Eric Klinenberg “We Need Social Solidarity, Not Just Social Distancing” | NY Times Op-ed

On March 14, 2020, IPK Director Eric Klinenberg penned a NY Times Op-Ed titled “We Need Social Solidarity, Not Just Social Distancing”. Read the excerpt below, then click for the full article.

Social distancing — canceling large gatherings, closing schools and offices, quarantining individuals and even sequestering entire cities or neighborhoods — seems to be the best way to slow the spread of the coronavirus. But it’s a crude and costly public health strategy. Shuttering shared spaces and institutions means families lose child care, wages and social support. What’s more, it’s insufficient to protect the older, sick, homeless and isolated people who are most vulnerable to the virus. They need extra care and attention to survive, not society’s back.

I learned this firsthand while studying another recent health crisis, the great Chicago heat wave of 1995. In that event, as in so many other American disasters, social isolation was a leading risk factor and social connections made the difference between life and death.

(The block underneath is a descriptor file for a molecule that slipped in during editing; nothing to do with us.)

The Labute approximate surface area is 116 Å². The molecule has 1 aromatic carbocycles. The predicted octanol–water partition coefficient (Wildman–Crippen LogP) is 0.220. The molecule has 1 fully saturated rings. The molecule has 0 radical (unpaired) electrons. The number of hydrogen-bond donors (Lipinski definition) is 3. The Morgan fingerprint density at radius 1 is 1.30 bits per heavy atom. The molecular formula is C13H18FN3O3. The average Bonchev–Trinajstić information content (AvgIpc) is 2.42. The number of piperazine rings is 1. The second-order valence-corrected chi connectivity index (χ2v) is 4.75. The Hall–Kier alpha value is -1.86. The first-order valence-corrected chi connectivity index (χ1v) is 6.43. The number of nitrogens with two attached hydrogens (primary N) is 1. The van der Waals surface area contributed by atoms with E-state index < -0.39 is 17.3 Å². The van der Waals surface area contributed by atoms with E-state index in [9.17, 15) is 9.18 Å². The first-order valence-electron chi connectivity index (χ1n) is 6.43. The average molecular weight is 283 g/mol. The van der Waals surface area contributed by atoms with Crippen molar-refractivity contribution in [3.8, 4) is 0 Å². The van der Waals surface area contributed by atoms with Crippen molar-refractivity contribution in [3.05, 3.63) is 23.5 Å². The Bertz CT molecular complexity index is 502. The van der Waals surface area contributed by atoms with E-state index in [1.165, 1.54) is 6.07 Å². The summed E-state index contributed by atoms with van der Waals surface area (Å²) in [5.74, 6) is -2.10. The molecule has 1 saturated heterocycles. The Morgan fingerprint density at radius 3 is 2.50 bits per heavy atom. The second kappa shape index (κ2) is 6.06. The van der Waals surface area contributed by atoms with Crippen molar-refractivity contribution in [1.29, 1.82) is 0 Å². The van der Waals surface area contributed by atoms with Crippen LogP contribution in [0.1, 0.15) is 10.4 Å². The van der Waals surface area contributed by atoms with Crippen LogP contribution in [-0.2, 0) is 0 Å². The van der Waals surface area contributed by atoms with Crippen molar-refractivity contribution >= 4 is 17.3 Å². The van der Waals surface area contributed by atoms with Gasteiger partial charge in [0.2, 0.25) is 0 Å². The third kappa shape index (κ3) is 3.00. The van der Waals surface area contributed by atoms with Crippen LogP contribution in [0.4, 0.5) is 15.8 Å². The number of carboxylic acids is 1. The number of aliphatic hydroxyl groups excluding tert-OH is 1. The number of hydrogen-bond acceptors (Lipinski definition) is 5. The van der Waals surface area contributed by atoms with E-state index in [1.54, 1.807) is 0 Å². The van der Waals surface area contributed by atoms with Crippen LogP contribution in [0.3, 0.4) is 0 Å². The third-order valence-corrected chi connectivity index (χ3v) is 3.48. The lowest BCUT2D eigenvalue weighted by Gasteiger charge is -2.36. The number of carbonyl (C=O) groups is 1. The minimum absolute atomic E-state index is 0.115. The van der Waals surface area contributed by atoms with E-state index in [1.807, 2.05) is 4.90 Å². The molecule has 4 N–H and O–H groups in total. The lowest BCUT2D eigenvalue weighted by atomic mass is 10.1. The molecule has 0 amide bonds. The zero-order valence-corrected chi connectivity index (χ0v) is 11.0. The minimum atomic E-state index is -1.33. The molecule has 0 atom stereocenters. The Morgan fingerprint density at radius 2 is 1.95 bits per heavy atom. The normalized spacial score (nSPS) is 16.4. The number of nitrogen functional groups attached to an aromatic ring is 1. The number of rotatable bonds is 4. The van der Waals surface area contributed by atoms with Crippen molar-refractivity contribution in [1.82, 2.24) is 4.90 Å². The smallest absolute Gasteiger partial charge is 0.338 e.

In Chicago, social isolation among older people in poor, segregated and abandoned neighborhoods made the heat wave far more lethal than it should have been. Some 739 people died during one deadly week in July, even though saving them required little more than a cold bath or exposure to air-conditioning. There was plenty of water and artificial cooling available in the city that week. For the truly disadvantaged, however, social contact was in short supply.

Good governments can mitigate damage during health crises by communicating clearly and honestly with the public and providing extra service and support to those in need. But as the heat settled into Chicago, the mayor focused more on public relations than public health. He neglected to issue an official emergency or call in additional paramedics until it was too late. He publicly challenged the medical examiner’s reports that hundreds were dying from heat. In news conferences, he insisted that his administration was doing everything possible. His health service commissioner blamed those who died for neglecting to take care of themselves.

Read the full article here:

Photo credit: Damon Winter/The New York Times


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